Individuals served in 2017: 37,715
- Population: Over 22.4 million
- Urbanization: 18.5 percent lives in cities
- Life expectancy: 76.9 years
- Unemployment rate: 4 percent
- Population living below poverty line: 6.7 percent
Source: World Factbook
Habitat for Humanity in Sri Lanka
Habitat for Humanity Sri Lanka seeks to provide decent and affordable housing to marginalized and vulnerable communities across the country. Established in 1994, Habitat Sri Lanka has enabled more than 24,600 families to build strength, stability and self-reliance through shelter. Habitat also implements water, sanitation and hygiene projects. To rebuild lives and increase resilience, Habitat Sri Lanka works with disaster-affected families to build homes and conducts training in disaster risk reduction.
The housing need in Sri Lanka
Despite great advances made by housing programs in Sri Lanka, the need for safe, secure and permanent housing in Sri Lanka is made more pressing by poverty, civil strife and natural disasters such as cyclones, floods, landslides. Nearly a decade after the 26-year-long civil war ended in 2009, many families are still identified as internally displaced persons, living in temporary tin sheet shacks in the north and east of the country. It is estimated that one in two people living in the capital Colombo is a slum dweller who lacks adequate access to clean water and safe sanitation. The lack of decent housing for tea, rubber and coconut plantation workers is another area of concern. These poverty-stricken workers live in inadequate housing known as line houses without proper water and sanitation facilities.
How Habitat addresses the need in Sri Lanka
For 23 years, Habitat Sri Lanka has partnered with supporters and volunteers to build decent and affordable homes for families in need of adequate housing. Following the 2004 Indian Ocean Tsunami nearly 3,000 families were supported to rebuild their homes through the reconstruction housing project led by Habitat Sri Lanka. In May 2013, a 4,000-home housing project funded by the Indian government for internally displaced people in the Eastern Province was launched. In February 2017, a 14-milllioneuro (more than US$14.8 million) project funded by the European Union broke ground in the Kilinochchi, Mullaitivu and Batticaloa districts. The multi-faceted housing project will support 2,455 war-affected families in northern and eastern Sri Lanka and feature the use of locally made construction materials. Funding from Alwaleed Philanthropies in 2017 provided for the construction of 80 homes for cyclone-affected families in the Kegalle district. In 2018, Habitat Sri Lanka is building 100 homes for rural plantation workers with funding from the Indian government, and 37 homes are being constructed for flood-affected families in Kalutara.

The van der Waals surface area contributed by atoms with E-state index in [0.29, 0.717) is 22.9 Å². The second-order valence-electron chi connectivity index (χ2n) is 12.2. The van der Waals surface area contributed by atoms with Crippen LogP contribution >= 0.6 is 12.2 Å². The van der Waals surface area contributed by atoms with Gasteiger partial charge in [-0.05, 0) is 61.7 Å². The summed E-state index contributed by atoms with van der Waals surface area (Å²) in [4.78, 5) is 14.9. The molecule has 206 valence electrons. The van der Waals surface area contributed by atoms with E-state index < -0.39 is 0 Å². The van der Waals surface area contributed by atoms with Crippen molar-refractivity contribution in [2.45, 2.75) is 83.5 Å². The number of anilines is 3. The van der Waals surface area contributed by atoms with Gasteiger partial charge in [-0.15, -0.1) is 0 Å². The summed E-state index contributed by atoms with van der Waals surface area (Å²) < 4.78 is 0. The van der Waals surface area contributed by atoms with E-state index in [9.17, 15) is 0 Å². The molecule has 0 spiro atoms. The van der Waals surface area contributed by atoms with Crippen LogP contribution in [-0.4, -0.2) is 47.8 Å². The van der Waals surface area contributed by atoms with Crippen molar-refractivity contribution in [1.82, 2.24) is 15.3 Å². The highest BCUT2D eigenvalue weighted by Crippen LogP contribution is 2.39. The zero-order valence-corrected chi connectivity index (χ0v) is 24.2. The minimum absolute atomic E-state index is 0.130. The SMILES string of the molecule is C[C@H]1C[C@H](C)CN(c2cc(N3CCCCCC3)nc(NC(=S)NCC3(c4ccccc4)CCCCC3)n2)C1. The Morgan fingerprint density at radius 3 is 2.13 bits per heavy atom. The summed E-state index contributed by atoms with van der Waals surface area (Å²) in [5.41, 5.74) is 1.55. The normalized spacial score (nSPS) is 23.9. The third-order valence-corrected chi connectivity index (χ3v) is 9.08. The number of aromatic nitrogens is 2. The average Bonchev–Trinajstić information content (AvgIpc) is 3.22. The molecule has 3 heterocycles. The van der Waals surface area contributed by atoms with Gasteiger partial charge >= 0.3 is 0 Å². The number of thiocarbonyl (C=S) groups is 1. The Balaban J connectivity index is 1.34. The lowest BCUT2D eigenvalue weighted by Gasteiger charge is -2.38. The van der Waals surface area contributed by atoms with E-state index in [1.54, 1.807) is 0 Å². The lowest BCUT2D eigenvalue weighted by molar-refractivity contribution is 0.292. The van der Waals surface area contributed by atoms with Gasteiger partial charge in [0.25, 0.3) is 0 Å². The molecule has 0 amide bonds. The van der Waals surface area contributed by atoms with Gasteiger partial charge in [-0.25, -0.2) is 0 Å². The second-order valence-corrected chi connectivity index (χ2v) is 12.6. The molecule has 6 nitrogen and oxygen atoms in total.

Habitat Sri Lanka works with families to build decent, affordable homes which are usually about 51 square meter (550 square feet) in size with two bedrooms, a living room, a kitchen and toilet. Building their core house incrementally gives Habitat homeowners the option of expanding it when funds are available. Under the homeowner-driven construction approach, the future Habitat homeowner contributes to the house design and chooses the materials and suppliers while Habitat Sri Lanka provides technical support and construction expertise. Families are also trained in the use of eco-friendly locally made construction materials and alternative construction technologies.
Water and sanitation
With chronic kidney disease being a serious health problem, particularly in rural Sri Lanka, Habitat is committed to providing families with access to safe drinking water to contain the threat. The works include the installation of water tanks, distribution of water filters and training in water purification, construction of wells and latrines. Through training conducted in schools and rural communities, Habitat aims to instill good hygienic practices. About 600 families now have clean water after the completion of a water and sanitation project in the Central Province in 2017. The project was funded by the Jersey Overseas Aid Commission through Habitat Great Britain.
Habitat Sri Lanka helps disaster-affected families through the distribution of emergency shelter kits and clean-up kits in the aftermath of a disaster. Transitional shelters and core houses may also be provided at a later stage. Habitat Sri Lanka recently completed building 80 houses for families who were affected by landslides following May 2016’s Cyclone Roanu. With funding from the European Union, Habitat is building 2,455 houses with internally displaced persons in Kilinochchi, Batticaloa and Mullaitivu districts. In addition, 37 families who live in temporary shelters in a flood-prone community in Kalutara are partnering with Habitat Sri Lanka to construct their own homes.
Meet a Habitat family
When Cyclone Roanu struck in May 2016, Nadeeshani’s family lost their newly constructed house in Sabaragamuwa Province, in Western Sri Lanka. Their belongings including her three children’s school books and toys were all destroyed. Nadeeshani and her husband Dayarathne did not think they would ever own a home again. After partnering with Habitat Sri Lanka, however, they could build a decent home that they plan to expand with their own savings. Their daughter Kiruli, 7, said: “I love my new Habitat house. Most of all, I love having a garden to ride my bicycle and play with my new friends from next door.”